Fiji and an Iwi Find Ways to Collect Rents
|August 22, 2012||Posted by Jeffery J. Smith under News|
While Ghana Mining Companies Don’t Pay Rent …
Some authorities can’t recover what’s owed the community, but some can. We trim, blend, and append three 2012 articles from: (1) Ghana’s City & Business Guide, Aug 20, on miners by E.E. Abbey; (2) Fiji Times, Aug 11, on discounts by N. Swami; and (3) New Zealand Herald, Aug 13, on a arbitration by A. Gibson.
by Emelia Ennin Abbey, by Nasik Swami, and by Anne Gibson
Mining Companies Don’t Pay Rent
Over the years all mining companies in Ghana have not paid even the paltry sum of GH50p annually for ground rent per acre of land under concessions entrusted to them, though the mining companies do continue to exploit the nation’s non renewable resources.
Government’s proceeds from mining comes in the form of taxes, ground rent, and royalties among others which has been described as inadequate considering the potential the sector holds in transforming the local economy.
The Office of the Administrator of Stool Lands (“crown” land) stopped collecting the rate from the mining companies as the amount was so low it did not make economic sense to spend so much in collecting such a small amount.
Mining has dire consequences on the health, environment, and livelihood of the people. The operations of two multinationals in the last five years have displaced 50,000 people, destroying their farms, homes, and livelihood.
Mining in Ghana is associated with pollution and the destruction of water bodies in addition to sacred groves.
Mining companies pay one-off compensation of about GH¢20.00 for a cocoa tree, which may not cover the farmer’s earnings from a cocoa tree for one year.
The unpaid compensations translate into subsidies that the poor farmers provide to the multinational companies.
JJS: It’s the old resource curse: corrupt government splits the rental value of nature, leaving little or nothing for the people. But that’s when the user of the nature is a rich and powerful corporation. When it’s ordinary homeowners, in some nations the outcome is sometimes different.
600K Ground Rent Recovered
Following discount incentives, the Housing Authority of Fiji managed to collect $600,000 for ground rent from May till July this month.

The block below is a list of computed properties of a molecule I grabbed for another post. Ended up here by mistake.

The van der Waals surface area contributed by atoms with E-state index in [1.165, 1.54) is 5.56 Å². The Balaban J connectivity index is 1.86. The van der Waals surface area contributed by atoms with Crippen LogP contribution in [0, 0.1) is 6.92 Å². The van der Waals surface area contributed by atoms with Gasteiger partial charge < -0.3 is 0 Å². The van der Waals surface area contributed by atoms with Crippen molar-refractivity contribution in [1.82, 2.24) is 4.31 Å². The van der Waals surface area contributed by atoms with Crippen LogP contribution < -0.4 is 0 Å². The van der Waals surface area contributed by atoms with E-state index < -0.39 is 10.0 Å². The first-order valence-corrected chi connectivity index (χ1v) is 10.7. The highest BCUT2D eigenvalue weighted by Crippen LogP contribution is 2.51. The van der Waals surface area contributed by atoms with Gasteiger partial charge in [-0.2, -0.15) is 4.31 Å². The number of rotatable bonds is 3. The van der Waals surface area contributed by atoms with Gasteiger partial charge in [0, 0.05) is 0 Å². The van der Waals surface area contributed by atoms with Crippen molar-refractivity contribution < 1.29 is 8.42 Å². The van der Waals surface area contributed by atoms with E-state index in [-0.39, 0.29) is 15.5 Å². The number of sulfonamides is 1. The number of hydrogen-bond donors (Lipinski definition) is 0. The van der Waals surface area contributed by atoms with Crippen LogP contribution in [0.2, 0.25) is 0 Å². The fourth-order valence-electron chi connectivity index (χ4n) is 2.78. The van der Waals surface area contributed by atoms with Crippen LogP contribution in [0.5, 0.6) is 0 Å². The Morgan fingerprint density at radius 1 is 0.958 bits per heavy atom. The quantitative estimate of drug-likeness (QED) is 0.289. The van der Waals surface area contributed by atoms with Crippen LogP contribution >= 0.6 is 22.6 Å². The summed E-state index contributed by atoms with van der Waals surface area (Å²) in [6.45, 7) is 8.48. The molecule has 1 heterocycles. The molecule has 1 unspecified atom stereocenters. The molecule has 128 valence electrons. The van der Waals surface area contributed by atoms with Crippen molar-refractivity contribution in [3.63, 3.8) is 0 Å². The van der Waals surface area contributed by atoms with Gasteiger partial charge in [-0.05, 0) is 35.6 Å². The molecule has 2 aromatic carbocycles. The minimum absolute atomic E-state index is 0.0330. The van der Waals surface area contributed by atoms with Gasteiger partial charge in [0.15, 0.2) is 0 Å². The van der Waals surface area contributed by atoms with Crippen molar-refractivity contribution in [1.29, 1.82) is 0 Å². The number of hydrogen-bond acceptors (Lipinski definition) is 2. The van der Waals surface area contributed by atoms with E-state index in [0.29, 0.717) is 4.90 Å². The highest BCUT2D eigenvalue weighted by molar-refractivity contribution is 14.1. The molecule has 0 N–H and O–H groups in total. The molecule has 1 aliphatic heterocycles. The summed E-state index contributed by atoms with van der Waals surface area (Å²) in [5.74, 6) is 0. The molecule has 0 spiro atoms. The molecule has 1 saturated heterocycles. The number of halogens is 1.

In May, an 8 per cent discount was introduced to encourage homeowners to pay their ground rent accounts.
The ground rent discount was re-introduced this year because of the impact of the floods in the first quarter of 2012 and was anticipated to benefit 13,000 Housing Authority leaseholders.
JJS: In a society where corruption is not so rife, then even the aboriginal people can win some land rent from some powerful corporations.
Iwi Wins Right to Lift Waterfront Rent
Ngati Whatua o Orakei Maori Trust Board has won a big victory in a long-running dispute over the value of its land near Auckland’s waterfront.
A professional arbitrator has ruled the iwi’s (the tribe’s) land at the apartment complex Parnell Terraces at 18-24 The Strand is worth $12.3 million, the higher end of the scale.
That means the lessees who own hundreds of townhouses and apartments and paid no rent for 15 years will now have to pay steep new annual ground rent fees.
That decision will also set a precedent for other property owners on the entire 20ha, including corporates in high-rise office blocks and other apartment dwellers.
The arbitration ruling from retired High Court judge Robert Fisher QC did not support the arguments by experts for the leaseholders who sought values around half the iwi’s.
At stake are the annual fees to be paid by owners of 317 apartments and townhouses in a group of streets at the bottom of Parnell.
Ngati Whatua can charge an annual 6 per cent of the unimproved value of the ex-railway land, so the argument over many weeks in a Lumley Centre boardroom on Shortland St was over the worth of the ground between Quay St and The Strand.
JJS: These are real world models of geonomics, of society recovering its socially-generated value of land. If a few places can do it, then many more should be able to. It all depends, of course, upon people seeing that the profit from locations and natural resources in the ground belong to them, and that the value of an individual’s wages and sales and buildings do not belong to the “iwi” but to the individual who produces them. Once people grasp that, that proper sense of property, of what’s yours, what’s mine, and what’s ours, then they can recover even more rents, eliminate the rest of their taxes, and spread prosperity to everyone, in harmony with nature. It works, so what are we waiting for?
Why Should Lands And Houses In Ghana Be Sold